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The troublesome trio May would not miss

Brexit secretary David Davis Photo: PA/Philip Toscano - Credit: PA Wire/PA Images

Examining the roles of the three Brexiteers at the heart of the government’s Brexit negotiations

Shadow defence secretary Liam Fox – Credit: PA Archive/PA Images

Upon becoming prime minister in July 2016, Theresa May created two new cabinet positions – vastly weakening a third in the process – splitting theoretical responsibility for Brexit among a triumvirate of ministers: David Davis, Liam Fox, and Boris Johnson.

None of the three quite has a real job, and yet if you believe the newspaper headlines all three have in recent weeks threatened to quit should May fail to pursue the ‘right’ kind of Brexit. Perhaps the stakes are lower when the job you threaten to quit doesn’t really exist in the sense that it once did.

May’s reasoning when she entered Number 10 appeared to be centred around her concerns that she had – on paper at least – supported Remain in the referendum, but was now leading a party which supported Brexit, and was now personally in charge of delivering the decision to Leave.

Putting three known Brexiteers in roles central to the Brexit process, she seems to have reasoned, would reassure backbenchers and the voters alike that she would take the public’s voice on Brexit – whatever that was supposed to be – seriously, and deliver it. She appears to have given less thought to the fact that responsibility for Brexit would always end up at Number 10, and so splitting the role of implementing it appears to have just created division, confusion, and frankly pointless roles.

Foreign Secretary Boris Johnson arrives at the Cabinet War rooms in central London, during the Commonwealth Heads of Government Meeting. – Credit: PA Wire/PA Images

The individual with the most tenuous cabinet role is surely Liam Fox, a man who resigned in disgrace from the role of defence secretary over his working relationship with close friend Adam Werritty, who had accompanied him on overseas visits and even handed out business cards claiming he was an official advisor to Fox.

You might assume that if you were going to re-appoint someone with that track record back into the Cabinet – if you really wanted to do that – you would make sure they were in a role that stayed well away from any risks of conflicts of interest, that perhaps stayed away from where government and business interests collided, and where maybe there wasn’t too much foreign travel.

Naturally, then, Theresa May appointed Fox as the newly-minted secretary of state for international trade. The process started to hit snags almost immediately: for one, the department existed with virtually nothing to oversee. Until the UK actually leaves the EU, it is unable to even begin negotiations on trade talks. It can’t conclude any until any transition period is over. And were the UK to stay in the single market or customs union – issues which were far from settled in July 2016 – it would never be in a position to independently negotiate trade deals anyway.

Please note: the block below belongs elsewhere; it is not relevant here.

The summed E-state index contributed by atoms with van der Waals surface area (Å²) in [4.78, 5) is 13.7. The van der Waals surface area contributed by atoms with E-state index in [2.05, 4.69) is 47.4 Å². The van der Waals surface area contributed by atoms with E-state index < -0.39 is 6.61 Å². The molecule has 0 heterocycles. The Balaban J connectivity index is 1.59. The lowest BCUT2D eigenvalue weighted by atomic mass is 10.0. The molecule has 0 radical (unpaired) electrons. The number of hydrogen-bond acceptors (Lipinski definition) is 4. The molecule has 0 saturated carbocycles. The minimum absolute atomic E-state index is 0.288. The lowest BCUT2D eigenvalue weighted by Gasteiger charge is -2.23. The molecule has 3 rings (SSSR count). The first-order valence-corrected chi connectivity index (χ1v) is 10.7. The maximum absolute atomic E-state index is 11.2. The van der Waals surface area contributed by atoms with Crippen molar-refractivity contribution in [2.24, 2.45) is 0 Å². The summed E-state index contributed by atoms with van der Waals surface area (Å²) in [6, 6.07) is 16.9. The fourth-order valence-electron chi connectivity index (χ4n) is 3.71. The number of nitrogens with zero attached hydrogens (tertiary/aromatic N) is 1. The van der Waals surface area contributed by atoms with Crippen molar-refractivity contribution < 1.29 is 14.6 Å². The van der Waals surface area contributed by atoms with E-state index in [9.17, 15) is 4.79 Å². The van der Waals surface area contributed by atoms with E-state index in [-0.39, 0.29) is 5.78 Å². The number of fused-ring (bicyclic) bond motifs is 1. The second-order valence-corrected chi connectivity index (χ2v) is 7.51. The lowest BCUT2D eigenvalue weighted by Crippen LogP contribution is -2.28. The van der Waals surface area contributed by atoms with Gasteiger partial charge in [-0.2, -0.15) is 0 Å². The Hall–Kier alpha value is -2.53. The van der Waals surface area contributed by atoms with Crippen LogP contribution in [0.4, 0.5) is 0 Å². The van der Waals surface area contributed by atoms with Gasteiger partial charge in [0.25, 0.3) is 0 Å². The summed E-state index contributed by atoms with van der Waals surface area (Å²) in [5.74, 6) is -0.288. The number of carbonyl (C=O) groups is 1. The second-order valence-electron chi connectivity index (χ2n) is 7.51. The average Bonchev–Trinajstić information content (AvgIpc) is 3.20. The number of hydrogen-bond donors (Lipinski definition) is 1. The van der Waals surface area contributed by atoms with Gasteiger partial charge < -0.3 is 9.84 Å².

Fox’s role, then, has descended into making television appearances contradicting his colleagues and ignoring simple facts. The biggest potential new trade deal for the UK would be one with the USA, which could boost GDP (our national income) by around 0.2%–0.3% – less than a tenth of what our current EU trading terms grant us. The US has said no deal will come without letting in US agricultural products – including hormone-fed beef, chlorinated chicken and more, which would rule out staying in the customs union. Fox largely appears to have a seat at the cabinet table to encourage us all to ignore those inconvenient truths.

Boris Johnson, despite his diminished status with very little formal oversight of or say over Brexit, still has a real job to do in the Foreign and Commonwealth Office – it’s just that he often shows very little sign that he’s actually doing it. Johnson built his profile as a writer and an MP who made headlines carelessly and gratuitously offending the people and governments of countries around the world. As such, how could May ever have foreseen that Johnson’s loose tongue could have repercussions, whether it was his careless remarks which risked extending the sentence of a British woman imprisoned in Iran, or his casual overstatement over the Sergei Skripal poisoning, handing a gift to Russia’s misinformation corps and the useful idiots who boost them?

This brings us to David Davis, the minister who, on paper, has the most responsibility for the Brexit process, leading the department in charge of negotiating the deal – and watching as it tries to fill roles, as civil servants flee an organisation which often gets sidelined and which, within a year or so, will likely not exist.

Davis is currently framing his fight as one against Olly Robbins, the civil servant who once led his department and who now leads on Brexit for Number 10, reporting directly to May. When she approved Robbins’ shift, she kept bureaucratic responsibility for much of the negotiation with him, shifting a central duty of the Brexit department back to Number 10. Davis’s bid to frame his fight as one against the civil servant acting on May’s orders – rather than May herself – is quite a baffling one.

It’s this triad that is now threatening to resign if May fails to deliver the undeliverable, fantasy, Brexit that once they promised – though it’s unclear whether these non-job resignations are intended to change her mind or give those concerned a way to save themselves the blame for the fallout of Brexit’s reality.

But given what the three have actually accomplished in government, whether you’re a soft or hard Brexiteer, you have to wonder what May would lose by simply calling their bluff. It’s perhaps a shame for all of us that she lacks the political power to do so.

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